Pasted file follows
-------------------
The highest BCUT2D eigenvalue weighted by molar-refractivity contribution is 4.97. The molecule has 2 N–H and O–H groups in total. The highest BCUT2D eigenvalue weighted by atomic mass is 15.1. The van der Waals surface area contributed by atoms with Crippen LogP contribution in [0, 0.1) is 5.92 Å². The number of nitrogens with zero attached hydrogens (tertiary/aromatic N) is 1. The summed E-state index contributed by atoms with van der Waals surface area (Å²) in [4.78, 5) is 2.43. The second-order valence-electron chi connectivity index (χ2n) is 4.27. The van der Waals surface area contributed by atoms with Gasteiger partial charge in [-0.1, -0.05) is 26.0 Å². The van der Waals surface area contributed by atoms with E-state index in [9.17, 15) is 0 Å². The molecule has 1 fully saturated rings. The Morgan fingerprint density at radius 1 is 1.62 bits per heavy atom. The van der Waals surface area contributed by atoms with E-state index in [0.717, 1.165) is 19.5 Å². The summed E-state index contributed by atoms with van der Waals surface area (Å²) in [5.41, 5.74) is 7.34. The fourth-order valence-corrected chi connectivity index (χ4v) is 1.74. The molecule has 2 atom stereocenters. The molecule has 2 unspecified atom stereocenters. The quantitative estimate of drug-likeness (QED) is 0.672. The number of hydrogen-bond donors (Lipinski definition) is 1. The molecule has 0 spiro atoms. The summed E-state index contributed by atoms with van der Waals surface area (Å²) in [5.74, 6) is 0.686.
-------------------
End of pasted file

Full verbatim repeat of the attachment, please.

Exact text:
The highest BCUT2D eigenvalue weighted by molar-refractivity contribution is 4.97. The molecule has 2 N–H and O–H groups in total. The highest BCUT2D eigenvalue weighted by atomic mass is 15.1. The van der Waals surface area contributed by atoms with Crippen LogP contribution in [0, 0.1) is 5.92 Å². The number of nitrogens with zero attached hydrogens (tertiary/aromatic N) is 1. The summed E-state index contributed by atoms with van der Waals surface area (Å²) in [4.78, 5) is 2.43. The second-order valence-electron chi connectivity index (χ2n) is 4.27. The van der Waals surface area contributed by atoms with Gasteiger partial charge in [-0.1, -0.05) is 26.0 Å². The van der Waals surface area contributed by atoms with E-state index in [9.17, 15) is 0 Å². The molecule has 1 fully saturated rings. The Morgan fingerprint density at radius 1 is 1.62 bits per heavy atom. The van der Waals surface area contributed by atoms with E-state index in [0.717, 1.165) is 19.5 Å². The summed E-state index contributed by atoms with van der Waals surface area (Å²) in [5.41, 5.74) is 7.34. The fourth-order valence-corrected chi connectivity index (χ4v) is 1.74. The molecule has 2 atom stereocenters. The molecule has 2 unspecified atom stereocenters. The quantitative estimate of drug-likeness (QED) is 0.672. The number of hydrogen-bond donors (Lipinski definition) is 1. The molecule has 0 spiro atoms. The summed E-state index contributed by atoms with van der Waals surface area (Å²) in [5.74, 6) is 0.686.